This past Saturday, I had the honor and privilege of presenting a skills workshop at the June social of the Nevada Interpreters and Translators Association (NITA) here in Reno, Nevada. The topic of the workshop was personal branding and the questions every professional, freelancer or not, should ask himself or herself to spark reflection about personal branding and draft a personal branding statement. In this post, I would like to describe what we did during the workshop so that you, too, can think about creating or refining your personal brand.
First of all, what is a personal brand? Let’s think about it in relation to a “regular” brand. When you hear the word brand, your mind probably jumps to a few big, well-established brands, like Apple, Coca-Cola, or BMW. When you think of these brands, what other things come to mind? How do they make you feel? These thoughts, feelings, associations, assumptions, and (marketers hope) desire to buy are all part of the huge asset that constitutes a brand. Those same thoughts, feelings, and associations can be tied to people, not just things. Your personal brand is what first comes to peoples’ minds when they hear or see your name and what sets you apart from others.
It is important to keep in mind that, whether you have spent time cultivating a personal brand or not, you already have one. This is why it is important to take a few simple steps so that you not only have a say in what your personal brand is, but start controlling the message as well. The biggest, most well-attended branding and networking event on the planet is taking place 24/7 on the World Wide Web, making it the easiest place to start working on your personal brand.
Even if you’re not on social media, chances are there is already information about you on the internet. So, the first step to developing your personal brand when you’re starting from scratch is finding out what your current personal brand looks like. How do you do that? Start by searching for yourself. Go to Google, type in your name, and click “Google Search.” What do you see? I myself have to compete with an Olympic skier from Austria named Benjamin Karl whose results are always higher up than mine. If you have a particularly common name, try with your middle initial. Take stock of what you see. If there is information about you on the first page already, you’re doing something right! If not, don’t fret. SEO, a whole other can of worms that you can get a primer on here, is one great way to get search engines to find you and your content online, but in the meantime, developing a personal branding statement is important so that you have something to hook the people who find you.
After the workshop participants searched for themselves, we started to brainstorm personal branding statements by asking ourselves five key questions. If you want to participate as well, read the following prompts and write down your answers on a piece of paper as you move through them:
- How would you and others describe you, both as a person and as a professional? Personal brands are just that—personal—but building a brand that is both personal and professional is the first step to being able to capitalize on your brand. If it helps people relate to you on a personal level and helps you land a gig, what could be better?
- What do you do, exactly? Think about your personal elevator pitch. What one- to two-sentence statement will unambiguously describe what it is that you do to an uninitiated individual?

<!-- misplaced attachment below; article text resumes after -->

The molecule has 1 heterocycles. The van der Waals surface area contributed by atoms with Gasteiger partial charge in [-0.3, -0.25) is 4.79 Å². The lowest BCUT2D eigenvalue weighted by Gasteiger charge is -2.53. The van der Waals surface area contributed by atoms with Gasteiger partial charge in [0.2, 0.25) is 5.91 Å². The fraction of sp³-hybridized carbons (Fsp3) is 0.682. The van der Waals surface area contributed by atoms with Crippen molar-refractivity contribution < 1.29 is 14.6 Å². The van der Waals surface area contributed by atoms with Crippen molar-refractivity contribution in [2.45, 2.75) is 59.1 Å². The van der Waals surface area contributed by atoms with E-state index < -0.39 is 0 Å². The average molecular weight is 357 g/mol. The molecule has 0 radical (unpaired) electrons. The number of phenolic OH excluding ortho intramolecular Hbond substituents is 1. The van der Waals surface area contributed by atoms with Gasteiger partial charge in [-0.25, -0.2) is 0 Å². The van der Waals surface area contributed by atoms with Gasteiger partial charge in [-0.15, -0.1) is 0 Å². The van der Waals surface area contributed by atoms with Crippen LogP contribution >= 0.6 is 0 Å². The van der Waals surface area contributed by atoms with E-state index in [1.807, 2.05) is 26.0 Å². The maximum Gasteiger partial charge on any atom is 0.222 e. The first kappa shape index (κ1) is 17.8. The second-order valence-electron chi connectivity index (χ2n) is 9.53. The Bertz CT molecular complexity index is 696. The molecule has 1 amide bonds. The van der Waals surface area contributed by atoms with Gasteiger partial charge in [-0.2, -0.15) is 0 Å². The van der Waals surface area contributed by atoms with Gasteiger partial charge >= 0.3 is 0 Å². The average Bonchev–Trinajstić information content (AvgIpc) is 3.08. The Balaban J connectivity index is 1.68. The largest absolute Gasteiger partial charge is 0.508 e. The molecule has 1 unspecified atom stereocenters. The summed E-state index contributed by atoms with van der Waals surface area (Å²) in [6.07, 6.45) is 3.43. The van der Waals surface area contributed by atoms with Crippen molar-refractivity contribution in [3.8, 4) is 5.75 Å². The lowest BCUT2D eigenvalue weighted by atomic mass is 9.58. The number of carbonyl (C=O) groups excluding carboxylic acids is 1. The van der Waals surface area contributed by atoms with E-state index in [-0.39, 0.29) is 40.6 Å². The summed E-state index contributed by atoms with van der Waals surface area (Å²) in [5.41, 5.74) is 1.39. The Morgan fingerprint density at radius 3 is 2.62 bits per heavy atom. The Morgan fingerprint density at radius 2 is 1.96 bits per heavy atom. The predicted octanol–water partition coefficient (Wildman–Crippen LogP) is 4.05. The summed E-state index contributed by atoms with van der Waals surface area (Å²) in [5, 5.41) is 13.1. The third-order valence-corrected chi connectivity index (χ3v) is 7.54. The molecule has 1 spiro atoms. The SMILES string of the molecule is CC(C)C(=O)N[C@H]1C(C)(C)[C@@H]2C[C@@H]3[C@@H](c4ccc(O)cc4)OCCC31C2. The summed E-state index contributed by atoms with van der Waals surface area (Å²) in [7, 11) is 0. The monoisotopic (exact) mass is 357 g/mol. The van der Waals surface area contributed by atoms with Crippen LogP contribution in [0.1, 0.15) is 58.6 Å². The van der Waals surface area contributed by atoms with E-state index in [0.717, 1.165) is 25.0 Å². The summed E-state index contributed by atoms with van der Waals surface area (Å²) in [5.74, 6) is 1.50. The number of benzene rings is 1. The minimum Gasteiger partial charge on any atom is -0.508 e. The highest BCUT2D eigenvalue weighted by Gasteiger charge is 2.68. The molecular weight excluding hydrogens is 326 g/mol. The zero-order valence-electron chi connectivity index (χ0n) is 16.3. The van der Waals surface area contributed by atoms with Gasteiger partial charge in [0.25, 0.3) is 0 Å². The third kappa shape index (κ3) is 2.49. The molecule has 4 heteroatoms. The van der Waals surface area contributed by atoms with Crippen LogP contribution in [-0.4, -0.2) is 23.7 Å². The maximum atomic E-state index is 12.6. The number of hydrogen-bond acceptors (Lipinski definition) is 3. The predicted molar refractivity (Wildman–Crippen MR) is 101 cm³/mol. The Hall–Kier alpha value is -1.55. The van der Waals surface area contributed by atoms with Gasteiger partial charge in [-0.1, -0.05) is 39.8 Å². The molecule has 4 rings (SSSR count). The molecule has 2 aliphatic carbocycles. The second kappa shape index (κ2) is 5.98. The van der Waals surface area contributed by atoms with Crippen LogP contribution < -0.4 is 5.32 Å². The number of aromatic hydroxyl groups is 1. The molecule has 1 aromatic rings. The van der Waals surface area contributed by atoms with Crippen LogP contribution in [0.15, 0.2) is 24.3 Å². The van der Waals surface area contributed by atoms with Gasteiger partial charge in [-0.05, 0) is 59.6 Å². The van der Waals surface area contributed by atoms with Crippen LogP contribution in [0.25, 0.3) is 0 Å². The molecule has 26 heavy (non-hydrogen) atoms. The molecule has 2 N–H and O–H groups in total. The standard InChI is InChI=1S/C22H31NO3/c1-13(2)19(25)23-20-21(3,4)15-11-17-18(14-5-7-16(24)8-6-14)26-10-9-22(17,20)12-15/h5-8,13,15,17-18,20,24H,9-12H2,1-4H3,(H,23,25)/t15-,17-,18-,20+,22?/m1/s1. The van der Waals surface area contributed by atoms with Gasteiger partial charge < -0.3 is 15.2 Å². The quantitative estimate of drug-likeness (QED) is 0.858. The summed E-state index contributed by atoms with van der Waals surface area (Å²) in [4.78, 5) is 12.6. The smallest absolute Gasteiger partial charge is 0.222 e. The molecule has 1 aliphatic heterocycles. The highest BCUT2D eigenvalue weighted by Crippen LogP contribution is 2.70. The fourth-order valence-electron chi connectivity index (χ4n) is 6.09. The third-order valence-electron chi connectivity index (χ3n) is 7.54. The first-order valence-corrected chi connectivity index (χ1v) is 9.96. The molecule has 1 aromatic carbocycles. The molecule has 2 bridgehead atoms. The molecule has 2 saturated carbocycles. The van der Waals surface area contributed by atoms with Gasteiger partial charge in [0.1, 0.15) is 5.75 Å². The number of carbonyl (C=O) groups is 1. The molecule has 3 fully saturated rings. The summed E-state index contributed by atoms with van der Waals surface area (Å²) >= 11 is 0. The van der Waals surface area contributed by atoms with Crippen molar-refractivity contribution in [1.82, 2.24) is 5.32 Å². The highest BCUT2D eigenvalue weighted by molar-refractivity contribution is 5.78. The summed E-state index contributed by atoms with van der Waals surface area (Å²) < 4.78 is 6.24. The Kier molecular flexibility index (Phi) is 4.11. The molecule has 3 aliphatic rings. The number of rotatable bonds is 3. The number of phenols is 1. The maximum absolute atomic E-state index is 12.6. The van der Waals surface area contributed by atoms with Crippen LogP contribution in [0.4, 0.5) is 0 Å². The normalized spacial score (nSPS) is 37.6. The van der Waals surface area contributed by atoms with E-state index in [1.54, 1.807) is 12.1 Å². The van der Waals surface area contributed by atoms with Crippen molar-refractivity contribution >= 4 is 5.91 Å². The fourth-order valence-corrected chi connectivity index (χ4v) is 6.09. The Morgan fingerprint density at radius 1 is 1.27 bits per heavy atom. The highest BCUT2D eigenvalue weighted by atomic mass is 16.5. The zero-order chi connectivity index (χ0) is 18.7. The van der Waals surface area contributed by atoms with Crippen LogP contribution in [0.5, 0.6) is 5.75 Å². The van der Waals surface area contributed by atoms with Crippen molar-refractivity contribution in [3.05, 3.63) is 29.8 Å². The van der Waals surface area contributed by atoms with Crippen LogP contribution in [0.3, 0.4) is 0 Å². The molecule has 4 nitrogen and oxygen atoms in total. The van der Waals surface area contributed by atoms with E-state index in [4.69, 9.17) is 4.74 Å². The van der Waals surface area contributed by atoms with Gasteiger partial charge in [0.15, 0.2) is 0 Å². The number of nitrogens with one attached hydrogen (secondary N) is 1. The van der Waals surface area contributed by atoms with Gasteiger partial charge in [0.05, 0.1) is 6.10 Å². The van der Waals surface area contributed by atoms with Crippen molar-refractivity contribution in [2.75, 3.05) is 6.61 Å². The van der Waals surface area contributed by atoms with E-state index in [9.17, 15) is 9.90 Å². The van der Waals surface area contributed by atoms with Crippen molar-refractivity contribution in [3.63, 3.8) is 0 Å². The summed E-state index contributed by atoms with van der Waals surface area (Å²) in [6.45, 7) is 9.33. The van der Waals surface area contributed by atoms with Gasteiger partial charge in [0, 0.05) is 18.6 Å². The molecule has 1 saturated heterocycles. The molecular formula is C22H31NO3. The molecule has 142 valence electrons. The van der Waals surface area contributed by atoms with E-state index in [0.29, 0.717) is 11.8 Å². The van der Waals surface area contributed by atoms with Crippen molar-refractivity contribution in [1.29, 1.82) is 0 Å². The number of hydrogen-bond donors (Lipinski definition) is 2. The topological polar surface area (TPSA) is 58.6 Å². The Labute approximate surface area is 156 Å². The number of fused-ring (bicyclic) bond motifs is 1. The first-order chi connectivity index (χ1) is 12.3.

- What are you really good at? In business lingo, what are your distinctive competencies, those things that you do better than your cohort and that make you stand out from the crowd?
- What do you love about what you do? Bringing an authentic sense of passion to your brand can really make it stand out. If you don’t love anything about what you currently do, work on branding yourself in a way that will move you in the direction that you want to go.
- Who benefits most from the value you create? In other words, who is your end customer? Keep in mind that there is a difference between an end customer and a user. If you sell dog food, your end customer is not the dog, but the dog’s owner.
Your answers to these questions will become the foundation for your personal brand statement. Take a look at your answers. What jumps out at you? What would jump out at others? Not sure? Ask someone else for their honest opinion. Think about how you could distill everything you wrote into one to two sentences.
Need some more help or prompts to get you started? Research the top players in your field or people with brands that you admire. What do their social media profiles, websites, or blogs say about them? What do articles that are written about them say? Tess Whitty, who has a fantastic podcast on Marketing Tips for Translators, and a website chock full of other resources, has a great personal branding statement in her “About Me” section: I am passionate about helping freelancers take their translation or interpreting business to the next level by providing no-nonsense practical tips on how to market professional services and run a successful business. Talk about clear, concise, and standing out!
Building a personal brand is a never-ending and lengthy process. That said, the effort that you put in to it can make a real difference. I started making a concerted effort to build my personal brand as a 2017 resolution, and I can honestly say that it has been fun, challenging, and rewarding. I would encourage everyone who is reading this who hasn’t done so already to start thinking more about their personal brand and to share this post with anyone they think might benefit from building a more robust personal brand.